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Orkney and Shetland Islands Adventure: Wind, Cliffs, Caves, Seabirds - June 2016

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Wind, Cliffs, Caves, Seabirds:

A Journey to the Orkney and Shetland Islands

June, 2016

 

 

 

 

As if it weren’t enough to have paddled in Alaska, Wales, California and Mexico in the past twelve months, this year of wondrous water excess culminated in June in a three week trip to two sets of islands off the north coast of Scotland, where under never quite dark night sky, we celebrated the Summer Solstice in a country where mysterious stone circles speak – possibly - to ancient fascination with the solar calendar.

I met up with my two newest kayaking companions, Jane Hardy and Donna Sylvester – as well as a third, Donna McCready, whom I just met in Baja in April – at the Manchester England airport on which we had converged from starting points in northern and southern California, and Massachusetts.  I was the first to arrive in this distinctly rundown airport, where I found that events of dubious historical import had preceded me.

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Connections made, the two Donna’s, Jane and I next travelled by train

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to the home of our guide-to-be, Steve Banks, in the Lake District of England.  Over the next two days, we shook off traveling cobwebs taking a few lovely walks in this serenely beautiful countryside, and checking out boats and gear in preparation for the journey north.

We saw misty hills

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and sheep

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and grazing horses.

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We saw one of the lakes that gives the area its name.

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And when all that was accomplished, we boarded the Baden-Powell Boy Scout minibus that would be our mode of non-aquatic transport over the following weeks.

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Aquatic transport would include ferries large and small, as well as our kayaks.  Five women, five men, four Americans , five Brits and one Indian comprised the crew.  But for the two Donna’s, the Indian and me, all had kayaked together on many journeys around the UK.

From Threlkeld, England, we drove north,

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crossing the border into Scotland within two hours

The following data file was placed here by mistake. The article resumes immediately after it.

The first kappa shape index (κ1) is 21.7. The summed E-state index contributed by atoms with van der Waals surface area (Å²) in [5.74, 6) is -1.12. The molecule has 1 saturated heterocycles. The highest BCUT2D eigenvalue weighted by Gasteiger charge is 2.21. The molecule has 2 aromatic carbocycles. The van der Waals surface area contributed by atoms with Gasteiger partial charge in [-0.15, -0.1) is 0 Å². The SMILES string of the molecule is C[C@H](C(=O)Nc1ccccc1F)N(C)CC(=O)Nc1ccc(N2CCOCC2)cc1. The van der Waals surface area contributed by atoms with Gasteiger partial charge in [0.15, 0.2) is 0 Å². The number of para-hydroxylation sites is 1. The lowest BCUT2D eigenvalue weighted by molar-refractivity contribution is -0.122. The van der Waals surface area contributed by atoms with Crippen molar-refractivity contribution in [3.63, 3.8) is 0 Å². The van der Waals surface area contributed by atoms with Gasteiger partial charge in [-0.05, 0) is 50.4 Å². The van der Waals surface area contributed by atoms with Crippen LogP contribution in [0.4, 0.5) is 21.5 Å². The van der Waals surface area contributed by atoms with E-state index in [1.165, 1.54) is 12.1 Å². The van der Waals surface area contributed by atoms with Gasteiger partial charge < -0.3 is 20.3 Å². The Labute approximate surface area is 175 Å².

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then continuing on to Aberdeen on Scotland’s east coast, to catch an afternoon ferry to Kirkwell, in Mainland - the name of the largest of the Orkney Islands.

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The six hour ferry ride landed us in Orkney at 11 pm.  We drove across the island to Birsay, in the northwest corner of the island.  We would be staying for the following week in what turned out to be a supremely comfortable and well-equipped Outdoor Centre – a kind of hostel on steroids…with excellent showers, unlimited hot water, free clothes washer and dryer, and clean bedding including fluffy down comforters.  (In addition, there was a large lawn, where tent campers and “caravans” aka RV’s came and went over the week.  In the Dept. of Small World, when I returned home I found out that NSPN’s Rob Folster had camped on the lawn when he was tramping about the island looking for his ancestral home, Folsetter, very close by and marked on the OS map.)  Although it was nearing midnight when we arrived, it was still light out.

 

Orkney Islands, Day 1, June 13- Bay of Skaill to Borwick and back

The Mystery of Orkney First Revealed…

While none of us had adequate sleep that night, we were eager to be up and out on the water.  Our first day would establish a trip-planning pattern that would remain with us over the next two weeks:  find a place with shelter from the omnipresent wind.  While summer normally brings wind from the southwest in this part of the world, the winter pattern of northeast winds hadn’t yet switched over.  And so our first day was a round trip paddle from a sandy beach on the Bay of Skaill, on the west coast of the island and only a few miles from where we were staying, to Borwick – a six mile round trip that would not tax us.

The beach was lovely, but a warning sign didn’t exactly inspire confidence…

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We carried boats down a cobbled slope.  Red was the boat color of choice…

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We headed south toward a headland at one end of the bay.  The first hole in a rock wall always signals good things to come!

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And they did…  The cliffs featured slots and caves and all kinds of fun features.  Steve powered toward this opening, with Donna watching over.

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As we proceeded, there were more and more openings in the rock faces – some you couldn’t go into

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but many others you could.

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The water was a bit gnarly,